GTK programming

One approach to all of this (and my first exposure to GTK) is to use bindings to GTK from a scripting language, in my case ruby. If this interests you, take a look at my Ruby GTK notes.

But real GTK programming is done in C and if you really want to dive into the details you will need to deal with it on that level and learn a bit about X windows while you are at it.

Some important online resources are:

GTK+ is now out as version 2.0 and there are significant differences from the older 1.2. Some of the best books discuss the 1.x version, but this shouldn't put you off. It would be nicer if the books got updated, but they are still useful and by working hand in hand with the online documents you can work things out.

The relationship between GTK+ and gnome is foggy (as well as why the plus is always appended to GTK, was there ever something without the plus?). GTK is a library of widgets and gnome is a "desktop environment", whatever the heck that is. I think it might have something to do with trying to keep up with Microsoft (a dubious goal at best). I don't care -- I just want to wite GUI software. Someday I will be embarassed by saying all this .... maybe.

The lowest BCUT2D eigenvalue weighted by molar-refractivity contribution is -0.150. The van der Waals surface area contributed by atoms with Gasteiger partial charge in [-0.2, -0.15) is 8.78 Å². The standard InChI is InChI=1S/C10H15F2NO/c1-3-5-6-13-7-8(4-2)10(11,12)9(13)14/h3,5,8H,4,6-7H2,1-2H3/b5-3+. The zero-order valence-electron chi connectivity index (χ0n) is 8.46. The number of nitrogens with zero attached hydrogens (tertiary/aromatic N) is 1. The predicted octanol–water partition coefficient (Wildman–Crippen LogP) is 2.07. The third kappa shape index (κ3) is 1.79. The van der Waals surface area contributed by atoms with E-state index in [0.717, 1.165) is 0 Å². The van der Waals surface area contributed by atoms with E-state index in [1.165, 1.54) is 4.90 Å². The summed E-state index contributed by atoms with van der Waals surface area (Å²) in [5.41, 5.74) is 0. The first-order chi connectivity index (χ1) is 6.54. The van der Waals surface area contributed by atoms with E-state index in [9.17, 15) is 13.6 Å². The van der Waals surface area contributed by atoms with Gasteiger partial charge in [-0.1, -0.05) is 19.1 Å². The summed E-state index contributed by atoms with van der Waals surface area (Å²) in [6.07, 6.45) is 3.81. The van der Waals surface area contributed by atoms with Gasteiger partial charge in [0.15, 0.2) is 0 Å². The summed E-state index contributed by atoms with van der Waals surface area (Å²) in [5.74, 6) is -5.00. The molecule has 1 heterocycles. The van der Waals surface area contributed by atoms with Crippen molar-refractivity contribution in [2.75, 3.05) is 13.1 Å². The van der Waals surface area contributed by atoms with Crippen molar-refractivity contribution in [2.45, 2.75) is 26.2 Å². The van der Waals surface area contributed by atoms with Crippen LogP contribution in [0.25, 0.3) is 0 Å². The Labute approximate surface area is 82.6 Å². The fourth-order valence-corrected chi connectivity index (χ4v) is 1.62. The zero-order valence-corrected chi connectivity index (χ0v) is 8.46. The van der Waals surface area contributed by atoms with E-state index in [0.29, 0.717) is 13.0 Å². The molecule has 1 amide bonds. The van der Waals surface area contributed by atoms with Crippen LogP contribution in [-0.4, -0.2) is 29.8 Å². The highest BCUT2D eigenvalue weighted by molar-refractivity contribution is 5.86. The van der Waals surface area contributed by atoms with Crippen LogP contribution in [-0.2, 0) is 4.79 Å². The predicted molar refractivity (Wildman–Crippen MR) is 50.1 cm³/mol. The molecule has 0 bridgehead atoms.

And then there is GDK, how does that fit into the whole scheme? Here are the pieces to the puzzle thus far:

On a random note: here is some information on Expose and Focus events.

Some helpful print resources:

I have the following four books on GTK programming, and they have been variously useful. You may read reviews that downplay them because they are from the GTK 1.2 era. To my mind this is not an issue, the main thing is that they are will written and cover the basic concepts, not that they give an exact API reference, you will need the online docs for that! The good news is that you can pick these up cheap as used copies.

I particularly like Havoc Pennington's book -- it just seems to be the best organized and is more than a "here is how to put together a bunch of buttons, labels, and entry widgets" kind of book.

Feedback? Questions? Drop me a line!

Uncle Tom's Computer Info /